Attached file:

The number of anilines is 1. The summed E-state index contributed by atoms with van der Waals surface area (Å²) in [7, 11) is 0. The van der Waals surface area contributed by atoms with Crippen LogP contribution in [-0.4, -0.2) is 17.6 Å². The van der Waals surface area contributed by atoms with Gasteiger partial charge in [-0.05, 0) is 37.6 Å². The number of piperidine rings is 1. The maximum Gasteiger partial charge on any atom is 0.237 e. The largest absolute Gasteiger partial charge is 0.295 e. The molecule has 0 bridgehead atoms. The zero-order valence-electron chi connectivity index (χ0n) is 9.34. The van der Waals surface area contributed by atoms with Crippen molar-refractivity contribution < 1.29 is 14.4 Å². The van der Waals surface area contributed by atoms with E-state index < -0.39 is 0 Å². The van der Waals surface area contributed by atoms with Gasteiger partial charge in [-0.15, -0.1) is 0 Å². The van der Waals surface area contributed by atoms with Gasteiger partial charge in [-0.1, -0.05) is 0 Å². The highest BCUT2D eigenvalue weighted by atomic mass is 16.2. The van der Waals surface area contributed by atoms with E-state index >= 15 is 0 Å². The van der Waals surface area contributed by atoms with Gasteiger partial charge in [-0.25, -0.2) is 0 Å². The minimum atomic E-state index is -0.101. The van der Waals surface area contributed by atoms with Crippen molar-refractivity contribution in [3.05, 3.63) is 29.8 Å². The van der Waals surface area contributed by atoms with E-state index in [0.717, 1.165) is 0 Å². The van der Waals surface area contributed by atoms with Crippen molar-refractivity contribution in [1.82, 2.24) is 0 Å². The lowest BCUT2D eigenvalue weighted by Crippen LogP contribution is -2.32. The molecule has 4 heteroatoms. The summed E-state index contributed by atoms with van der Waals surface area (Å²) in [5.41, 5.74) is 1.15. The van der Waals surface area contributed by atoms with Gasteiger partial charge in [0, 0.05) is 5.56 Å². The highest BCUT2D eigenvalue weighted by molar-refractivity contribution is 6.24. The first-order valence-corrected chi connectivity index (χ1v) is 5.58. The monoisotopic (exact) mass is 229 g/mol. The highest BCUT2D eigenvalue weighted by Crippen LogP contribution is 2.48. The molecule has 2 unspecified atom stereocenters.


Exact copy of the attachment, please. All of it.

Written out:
The number of anilines is 1. The summed E-state index contributed by atoms with van der Waals surface area (Å²) in [7, 11) is 0. The van der Waals surface area contributed by atoms with Crippen LogP contribution in [-0.4, -0.2) is 17.6 Å². The van der Waals surface area contributed by atoms with Gasteiger partial charge in [-0.05, 0) is 37.6 Å². The number of piperidine rings is 1. The maximum Gasteiger partial charge on any atom is 0.237 e. The largest absolute Gasteiger partial charge is 0.295 e. The molecule has 0 bridgehead atoms. The zero-order valence-electron chi connectivity index (χ0n) is 9.34. The van der Waals surface area contributed by atoms with Crippen molar-refractivity contribution < 1.29 is 14.4 Å². The van der Waals surface area contributed by atoms with E-state index < -0.39 is 0 Å². The van der Waals surface area contributed by atoms with Gasteiger partial charge in [-0.15, -0.1) is 0 Å². The van der Waals surface area contributed by atoms with Gasteiger partial charge in [-0.1, -0.05) is 0 Å². The highest BCUT2D eigenvalue weighted by atomic mass is 16.2. The van der Waals surface area contributed by atoms with E-state index >= 15 is 0 Å². The van der Waals surface area contributed by atoms with Gasteiger partial charge in [-0.25, -0.2) is 0 Å². The minimum atomic E-state index is -0.101. The van der Waals surface area contributed by atoms with Crippen molar-refractivity contribution in [3.05, 3.63) is 29.8 Å². The van der Waals surface area contributed by atoms with E-state index in [0.717, 1.165) is 0 Å². The van der Waals surface area contributed by atoms with Crippen molar-refractivity contribution in [1.82, 2.24) is 0 Å². The lowest BCUT2D eigenvalue weighted by Crippen LogP contribution is -2.32. The molecule has 4 heteroatoms. The summed E-state index contributed by atoms with van der Waals surface area (Å²) in [5.41, 5.74) is 1.15. The van der Waals surface area contributed by atoms with Gasteiger partial charge in [0, 0.05) is 5.56 Å². The highest BCUT2D eigenvalue weighted by molar-refractivity contribution is 6.24. The first-order valence-corrected chi connectivity index (χ1v) is 5.58. The monoisotopic (exact) mass is 229 g/mol. The highest BCUT2D eigenvalue weighted by Crippen LogP contribution is 2.48. The molecule has 2 unspecified atom stereocenters.